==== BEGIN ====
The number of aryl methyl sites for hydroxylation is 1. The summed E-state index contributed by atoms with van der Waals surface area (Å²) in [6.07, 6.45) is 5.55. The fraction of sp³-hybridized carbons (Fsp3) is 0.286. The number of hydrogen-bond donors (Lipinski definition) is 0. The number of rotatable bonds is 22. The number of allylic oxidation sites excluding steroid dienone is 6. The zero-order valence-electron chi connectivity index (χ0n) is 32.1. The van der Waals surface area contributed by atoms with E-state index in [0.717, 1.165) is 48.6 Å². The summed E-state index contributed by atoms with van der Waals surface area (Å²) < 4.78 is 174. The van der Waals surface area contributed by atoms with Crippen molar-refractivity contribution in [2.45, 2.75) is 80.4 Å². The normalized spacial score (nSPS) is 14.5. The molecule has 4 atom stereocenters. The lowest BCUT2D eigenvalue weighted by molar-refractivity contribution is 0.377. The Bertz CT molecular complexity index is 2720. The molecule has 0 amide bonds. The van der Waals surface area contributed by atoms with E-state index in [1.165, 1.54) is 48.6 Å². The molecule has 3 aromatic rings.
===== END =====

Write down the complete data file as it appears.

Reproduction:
The number of aryl methyl sites for hydroxylation is 1. The summed E-state index contributed by atoms with van der Waals surface area (Å²) in [6.07, 6.45) is 5.55. The fraction of sp³-hybridized carbons (Fsp3) is 0.286. The number of hydrogen-bond donors (Lipinski definition) is 0. The number of rotatable bonds is 22. The number of allylic oxidation sites excluding steroid dienone is 6. The zero-order valence-electron chi connectivity index (χ0n) is 32.1. The van der Waals surface area contributed by atoms with E-state index in [0.717, 1.165) is 48.6 Å². The summed E-state index contributed by atoms with van der Waals surface area (Å²) < 4.78 is 174. The van der Waals surface area contributed by atoms with Crippen molar-refractivity contribution in [2.45, 2.75) is 80.4 Å². The normalized spacial score (nSPS) is 14.5. The molecule has 4 atom stereocenters. The lowest BCUT2D eigenvalue weighted by molar-refractivity contribution is 0.377. The Bertz CT molecular complexity index is 2720. The molecule has 0 amide bonds. The van der Waals surface area contributed by atoms with E-state index in [1.165, 1.54) is 48.6 Å². The molecule has 3 aromatic rings.